Like many farm families, when I was growing up, dairy was intertwined in our Christmas celebrations. That’s mostly because, holiday or not, there was work to be done. The cows had to be milked and fed before we opened our presents from Santa on Christmas morning, and after family gatherings at my grandparents’ house, we had to hurry home for evening chores.
Of course, dairy was included for other reasons, too. The holiday treats we baked often included dairy ingredients, and Santa always received a tall glass of cold, fresh milk. For my siblings and I, one of our favorite holiday cartoons was called “Anabelle’s Wish,” a story about a calf that received the ability to speak as a gift from Santa. It’s not much of a surprise farm kids would like a Christmas story about animals!
This year, the American Dairy Association North East is doing a fun promotion to encourage families to enjoy milk during the holiday season. People are asked to share a photo or video of themselves, their family, or their friends drinking milk or using it as a baking ingredient on Instagram or Twitter, utilizing the hashtag #MakeMilkMoments.
“We developed ‘Make Milk Moments’ to reach consumers through all of our dairy checkoff programs and partnerships including social and news media, retail outlets, schools and our county dairy promotion teams,” said ADA North East CEO Rick Naczi in a press release. “The holidays are a special time for all families, and we hope drawing on those nostalgic moments just might encourage consumers to purchase even more dairy.”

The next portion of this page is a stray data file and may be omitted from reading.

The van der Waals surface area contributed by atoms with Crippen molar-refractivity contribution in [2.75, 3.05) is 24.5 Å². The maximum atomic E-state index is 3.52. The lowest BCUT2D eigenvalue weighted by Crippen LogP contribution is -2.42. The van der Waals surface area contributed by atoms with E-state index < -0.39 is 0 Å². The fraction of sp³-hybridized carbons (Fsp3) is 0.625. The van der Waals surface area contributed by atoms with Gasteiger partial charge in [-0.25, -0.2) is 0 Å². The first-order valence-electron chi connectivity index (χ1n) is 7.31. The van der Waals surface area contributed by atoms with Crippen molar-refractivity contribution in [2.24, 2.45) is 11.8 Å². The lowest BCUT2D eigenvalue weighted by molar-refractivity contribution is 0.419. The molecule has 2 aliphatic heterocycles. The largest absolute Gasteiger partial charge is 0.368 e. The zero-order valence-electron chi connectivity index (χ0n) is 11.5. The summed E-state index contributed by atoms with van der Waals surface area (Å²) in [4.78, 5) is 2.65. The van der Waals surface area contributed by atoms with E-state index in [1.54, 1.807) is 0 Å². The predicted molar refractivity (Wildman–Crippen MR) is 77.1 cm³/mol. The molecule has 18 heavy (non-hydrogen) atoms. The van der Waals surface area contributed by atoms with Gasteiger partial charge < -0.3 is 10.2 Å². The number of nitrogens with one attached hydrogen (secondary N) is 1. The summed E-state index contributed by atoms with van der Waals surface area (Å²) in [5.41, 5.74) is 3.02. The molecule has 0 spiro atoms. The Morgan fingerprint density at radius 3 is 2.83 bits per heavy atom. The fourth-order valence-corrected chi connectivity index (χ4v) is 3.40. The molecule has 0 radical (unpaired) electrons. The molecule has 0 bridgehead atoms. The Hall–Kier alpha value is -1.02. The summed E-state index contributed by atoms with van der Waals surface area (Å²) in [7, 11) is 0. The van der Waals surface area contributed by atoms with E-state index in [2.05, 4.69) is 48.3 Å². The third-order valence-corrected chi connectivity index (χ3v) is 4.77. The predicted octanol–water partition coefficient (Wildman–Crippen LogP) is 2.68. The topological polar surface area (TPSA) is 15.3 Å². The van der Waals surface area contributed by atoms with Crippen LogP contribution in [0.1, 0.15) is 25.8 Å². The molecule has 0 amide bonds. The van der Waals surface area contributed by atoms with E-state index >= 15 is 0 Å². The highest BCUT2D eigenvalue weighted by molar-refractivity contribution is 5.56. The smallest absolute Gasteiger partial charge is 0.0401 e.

One random winner in the contest will be selected to win $1,000 and a milk and cookie gift basket. More details can be found at makemilkmoments.com.
This sweepstakes is open to residents of New York, New Jersey, Pennsylvania, Delaware, Maryland, Washington D.C., and northern Virginia. If you don’t live in this region, don’t let that stop you from sharing the fun ways you incorporate milk and other dairy products into your holiday celebrations. Perhaps you can find a similar promotion in your local area or start your own on social media.
No matter how you celebrate this Christmas season, may you stay in good health and may your milk cup remain full!
The author is the senior associate editor and covers animal health, dairy housing and equipment, and nutrient management. She grew up on a dairy farm near Plymouth, Wis., and previously served as a University of Wisconsin agricultural extension agent. She received a master’s degree from North Carolina State University and a bachelor’s from the University of Wisconsin-Madison.